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In the 1950s and '60s, Civil Rights advocates hoped that placing black and white students in the same schools would create equal educational opportunities for the entire student body. That did not always work out. In many schools, African Americans and Latinos are still treated differently and less favorably than similarly situated white students. One of the factors driving the current phenomenon is implicit bias. Researchers have shown that many white teachers make negative assumptions about students' capacity to learn based on their backgrounds and ethnicity. This is an unconscious attitude that occurs automatically without the perpetrator's knowledge. Negative stereotypes about black students are communicated by, among other things, body language, affect, and speech. When black students perceive a teacher's negative attitudes, it can adversely affect their interactions with teachers.

Educational success entails a range of cultural behaviors, extending to such non-academic attributes as decorum, mannerisms, and accents. White students from affluent backgrounds have learned the expected behavior. In many cases, children from low-income and minority backgrounds have not. Affluent students fit the pattern of their teachers' expectations. Underprivileged and minority students are frequently seen as “difficult” and presenting “challenges.”

An example of this phenomenon is reflected in research on discipline disparities. In March of 2014, the U.S. Department of Education released data containing information on approximately 16,500 school districts, 97,000 schools, and 49 million students. The data showed that racial disparities in out-of-school suspensions start at the earliest stages of the educational process. African American children represent 18% of preschool enrollment but 42% of the preschool children who are suspended once, and 48% of the preschool children suspended more than once.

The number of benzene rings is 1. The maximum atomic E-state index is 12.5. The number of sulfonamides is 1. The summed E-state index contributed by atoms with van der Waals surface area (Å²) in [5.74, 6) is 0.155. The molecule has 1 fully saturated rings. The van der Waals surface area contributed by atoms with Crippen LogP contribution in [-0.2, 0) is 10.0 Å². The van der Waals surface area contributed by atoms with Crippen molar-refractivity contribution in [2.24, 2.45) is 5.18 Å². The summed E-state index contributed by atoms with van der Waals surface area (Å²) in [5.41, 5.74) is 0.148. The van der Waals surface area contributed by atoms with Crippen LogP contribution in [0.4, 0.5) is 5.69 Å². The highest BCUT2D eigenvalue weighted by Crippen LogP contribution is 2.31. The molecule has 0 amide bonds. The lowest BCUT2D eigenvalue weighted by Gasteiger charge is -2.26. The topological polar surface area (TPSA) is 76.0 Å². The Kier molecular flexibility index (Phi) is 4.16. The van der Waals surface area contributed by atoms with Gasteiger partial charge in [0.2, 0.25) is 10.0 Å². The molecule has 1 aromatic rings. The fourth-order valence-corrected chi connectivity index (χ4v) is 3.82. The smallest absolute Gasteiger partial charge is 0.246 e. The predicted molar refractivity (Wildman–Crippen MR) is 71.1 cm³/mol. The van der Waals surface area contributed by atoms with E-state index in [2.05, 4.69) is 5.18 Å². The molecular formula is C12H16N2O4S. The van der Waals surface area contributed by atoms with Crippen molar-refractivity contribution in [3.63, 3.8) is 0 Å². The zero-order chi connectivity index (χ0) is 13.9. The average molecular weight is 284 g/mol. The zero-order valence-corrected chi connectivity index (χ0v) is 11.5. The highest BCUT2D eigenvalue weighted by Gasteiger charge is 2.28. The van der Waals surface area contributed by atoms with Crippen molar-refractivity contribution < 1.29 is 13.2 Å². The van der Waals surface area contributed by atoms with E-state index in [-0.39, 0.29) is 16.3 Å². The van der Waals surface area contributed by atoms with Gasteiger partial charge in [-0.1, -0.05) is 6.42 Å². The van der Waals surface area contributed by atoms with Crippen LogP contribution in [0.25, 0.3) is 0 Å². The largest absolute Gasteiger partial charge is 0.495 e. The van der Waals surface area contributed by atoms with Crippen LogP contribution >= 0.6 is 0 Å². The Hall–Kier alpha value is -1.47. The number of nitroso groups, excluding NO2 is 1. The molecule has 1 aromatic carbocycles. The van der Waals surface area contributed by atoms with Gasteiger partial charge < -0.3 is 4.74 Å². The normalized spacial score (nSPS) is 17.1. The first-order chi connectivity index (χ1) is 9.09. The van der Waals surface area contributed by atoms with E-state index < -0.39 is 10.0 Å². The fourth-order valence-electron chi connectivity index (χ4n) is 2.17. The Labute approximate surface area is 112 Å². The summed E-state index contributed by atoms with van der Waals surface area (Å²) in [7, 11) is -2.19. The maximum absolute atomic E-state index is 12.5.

Overall, black students are suspended and expelled at a rate three times greater than white students. On average, 5% of white students are suspended, compared to 16% of black students. Black students represent 16% of the student population, but 32%-42% of students suspended or expelled. Numerous studies show that the higher rates of discipline received by African American students are not attributable to more serious or more disruptive behavior.

Social capital is transmitted by the parents of affluent students. They are inculcated with speech patterns, styles of dress, and comportment that equip them with the attributes needed to reproduce their parents' social position. These class-based advantages can be erroneously interpreted as a reflection of a student's “hard work” or “innate” ability. Unconscious assumptions can create formidable barriers to their success. The nation still has a long way to go to achieve equality in educational settings.

Leland Ware, Louis L. Redding Chair and Professor of Law & Public Policy, University of Delaware.